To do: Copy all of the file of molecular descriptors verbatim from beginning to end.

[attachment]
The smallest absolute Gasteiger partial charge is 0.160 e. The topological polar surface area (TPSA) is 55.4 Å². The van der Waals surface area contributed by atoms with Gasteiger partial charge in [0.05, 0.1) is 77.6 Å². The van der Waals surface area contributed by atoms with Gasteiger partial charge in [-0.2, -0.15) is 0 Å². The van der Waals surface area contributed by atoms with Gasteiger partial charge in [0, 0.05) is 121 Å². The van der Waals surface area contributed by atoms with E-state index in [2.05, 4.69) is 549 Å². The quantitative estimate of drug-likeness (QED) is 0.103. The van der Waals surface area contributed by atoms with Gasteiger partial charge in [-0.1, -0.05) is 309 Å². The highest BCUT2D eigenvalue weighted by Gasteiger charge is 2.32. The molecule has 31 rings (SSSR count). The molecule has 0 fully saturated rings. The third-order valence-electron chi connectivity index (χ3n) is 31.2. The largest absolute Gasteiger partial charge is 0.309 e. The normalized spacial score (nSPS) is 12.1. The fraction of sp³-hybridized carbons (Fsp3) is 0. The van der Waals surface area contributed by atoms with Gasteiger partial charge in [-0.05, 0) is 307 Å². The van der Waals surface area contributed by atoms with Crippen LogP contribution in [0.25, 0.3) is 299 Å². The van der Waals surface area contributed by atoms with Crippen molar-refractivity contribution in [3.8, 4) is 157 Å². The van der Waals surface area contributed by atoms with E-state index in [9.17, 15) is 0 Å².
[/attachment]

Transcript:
The smallest absolute Gasteiger partial charge is 0.160 e. The topological polar surface area (TPSA) is 55.4 Å². The van der Waals surface area contributed by atoms with Gasteiger partial charge in [0.05, 0.1) is 77.6 Å². The van der Waals surface area contributed by atoms with Gasteiger partial charge in [-0.2, -0.15) is 0 Å². The van der Waals surface area contributed by atoms with Gasteiger partial charge in [0, 0.05) is 121 Å². The van der Waals surface area contributed by atoms with E-state index in [2.05, 4.69) is 549 Å². The quantitative estimate of drug-likeness (QED) is 0.103. The van der Waals surface area contributed by atoms with Gasteiger partial charge in [-0.1, -0.05) is 309 Å². The highest BCUT2D eigenvalue weighted by Gasteiger charge is 2.32. The molecule has 31 rings (SSSR count). The molecule has 0 fully saturated rings. The third-order valence-electron chi connectivity index (χ3n) is 31.2. The largest absolute Gasteiger partial charge is 0.309 e. The normalized spacial score (nSPS) is 12.1. The fraction of sp³-hybridized carbons (Fsp3) is 0. The van der Waals surface area contributed by atoms with Gasteiger partial charge in [-0.05, 0) is 307 Å². The van der Waals surface area contributed by atoms with Crippen LogP contribution in [0.25, 0.3) is 299 Å². The van der Waals surface area contributed by atoms with Crippen molar-refractivity contribution in [3.8, 4) is 157 Å². The van der Waals surface area contributed by atoms with E-state index in [9.17, 15) is 0 Å².